[Lot of Leadville, Colorado silver-mining boom cabinet cards.]. G. D. Wakely, photographer.
[Lot of Leadville, Colorado silver-mining boom cabinet cards.]
[Lot of Leadville, Colorado silver-mining boom cabinet cards.]
[Lot of Leadville, Colorado silver-mining boom cabinet cards.]
[Lot of Leadville, Colorado silver-mining boom cabinet cards.]
[Lot of Leadville, Colorado silver-mining boom cabinet cards.]
[Lot of Leadville, Colorado silver-mining boom cabinet cards.]
[Lot of Leadville, Colorado silver-mining boom cabinet cards.]

[Lot of Leadville, Colorado silver-mining boom cabinet cards.]

Leadville, Colorado, 1879–1880. 4 cabinet cards (4.5” x 7”). All photos inscribed in pencil on verso; one inscribed in an early hand “G. D. Wakely, photo.”.

A lot of four cabinet cards capturing the burgeoning town of Leadville, Colorado at the zenith of the silver-mining boom in the area, featuring an image of the Grant Smelter.

Leadville was founded in 1877 by mine-owners Horace Tabor and August Meyer amid the Colorado Silver Boom, which came on the heels of a brief gold rush boom in the district. Silver mining began in 1876—leading to a deluge of miners venturing to the area in the late-1870s. By 1880, the town of Leadville was one of the world's largest and richest silver camps, boasting a population of over 15,000. The town had gas lighting, water mains, twenty-eight miles of streets, churches, hospitals, numerous businesses, banks, and a school for over a thousand students. At its peak in 1882, Leadville was home to over 50,000 residents, making it Colorado’s second most populous city after Denver in the late-nineteenth century. During the 1880s, Leadville became a modern city and a major industrial center, with power plants built to supply electricity. While the silver crash of 1893 ended Leadville's boom years, the city rebounded quickly; by 1895 Leadville's mines were once again operating at full capacity. In 1895 Leadville mines produced the most silver of any year in its history except for 1880—nearly 9.5 million ounces.

Photos included as follows:

“Chestnut [St.] looking east, 1880”

This image—taken on Chestnut St. in downtown Leadville and looking east—shows the town, Leadville’s Grand Hotel, and numerous shop fronts (drug, shoes, meat, pioneer, candy, etc.). Outside of “Marx Bros O.K. Clothing Store” numerous articles of clothing are shown hanging up. Several individuals are pictured outside the Grand Hotel, and various horse-drawn carriages are in the street. Some houses can be seen on a hill looming above the town, which has been clear-cut.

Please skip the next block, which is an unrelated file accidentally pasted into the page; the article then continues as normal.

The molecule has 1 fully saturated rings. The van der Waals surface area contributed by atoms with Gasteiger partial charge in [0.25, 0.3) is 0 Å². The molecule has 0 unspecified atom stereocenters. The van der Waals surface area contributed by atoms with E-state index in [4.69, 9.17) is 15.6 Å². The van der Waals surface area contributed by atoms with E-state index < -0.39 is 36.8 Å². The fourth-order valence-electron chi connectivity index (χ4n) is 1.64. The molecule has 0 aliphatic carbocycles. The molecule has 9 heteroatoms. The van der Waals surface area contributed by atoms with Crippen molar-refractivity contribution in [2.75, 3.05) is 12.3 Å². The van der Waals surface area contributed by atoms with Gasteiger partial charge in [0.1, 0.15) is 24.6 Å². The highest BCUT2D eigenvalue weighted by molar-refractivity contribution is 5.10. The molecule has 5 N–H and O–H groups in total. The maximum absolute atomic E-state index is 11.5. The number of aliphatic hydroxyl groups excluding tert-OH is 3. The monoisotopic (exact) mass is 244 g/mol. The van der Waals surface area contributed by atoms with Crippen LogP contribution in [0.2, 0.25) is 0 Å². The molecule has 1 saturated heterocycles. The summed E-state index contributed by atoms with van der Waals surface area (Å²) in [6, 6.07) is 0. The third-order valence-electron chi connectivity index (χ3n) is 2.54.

“1880, Harrison Ave”

Captured in this photo—taken in downtown Leadville on Harrison Ave—are hotels, restaurants (advertising 25 ct. meals), and various shops for hardware, clothing, alcohol, real estate, and so on. Numerous telegraph poles run parallel to the street, which is busy with horse-drawn carriages and men.

“1879, West side Harrison Ave from Cap Hill[?] G. D. Wakely photo”

Shown in this image are numerous homes—many of them log cabins—with mountains discernable in the distance. Smoke billows from numerous dwellings, and one horse is visible outside a house. Much of the land not occupied by buildings appears to have been clear-cut.

“Grant’s Smelter, the largest in the world.”

This image pictures the large Grant Smelter building in Leadville, outside of which scores of laborers are standing atop a massive heap of rubble. Smoke billows from one of the smokestacks.

James Benton Grant (1848–1911)—governor of Colorado (1883–85)—ventured to Leadville, Colorado in 1877. Before serving as Colorado’s third govenor, Grant was a mining engineer who worked in the smelting industry. After working in Leadville during its boom, Grant relocated to Denver in 1882 and the present smelter was also moved to Denver. In Denver, Grant Smelting Co. boasted the tallest furnace stack (350 ft.) in America—and the third tallest in the world. It was later purchased by the Guggenheims of New York and simply called the “Grant smelter.”

George D. Wakely was born in England ca. 1823 and is known to have worked as an ambrotypist in Chicago from 1856 to 1857, and by 1859 had settled in Leavenworth, Kansas with his wife and four children, where the entire family became members of the Thorne Star Company, an itinerant acting troupe. Wakely and his family arrived in Denver in September of 1859 having crossed the plains with the troupe. He began operating as an ambrotypist in October and maintained a photography studio in Denver until 1865. Of his Colorado views, the American Journal of Photography noted “Many of the views are illustrative of gold mining, and of special interest to the share-holders in mining companies; but some of them simply as landscapes are the most pleasing photographs we have ever seen.”

Just one of the photographs offered here is identified as taken by Wakely, but all are on similar mounts and appear to be his work.

REFERENCES: Palmquist, Peter and Thomas R. Kailbourn. Pioneer Photographers of the Far West (Stanford, 2000), pp. 575-576; James Benton Grant at colorado.gov; Leadville, Colorado at westernmininghistory.com; Smelters at unco.edu.

CONDITION: Good tonality, light foxing and minor stains, light wear at extremities.

Item #6033

Price: $1,250.00

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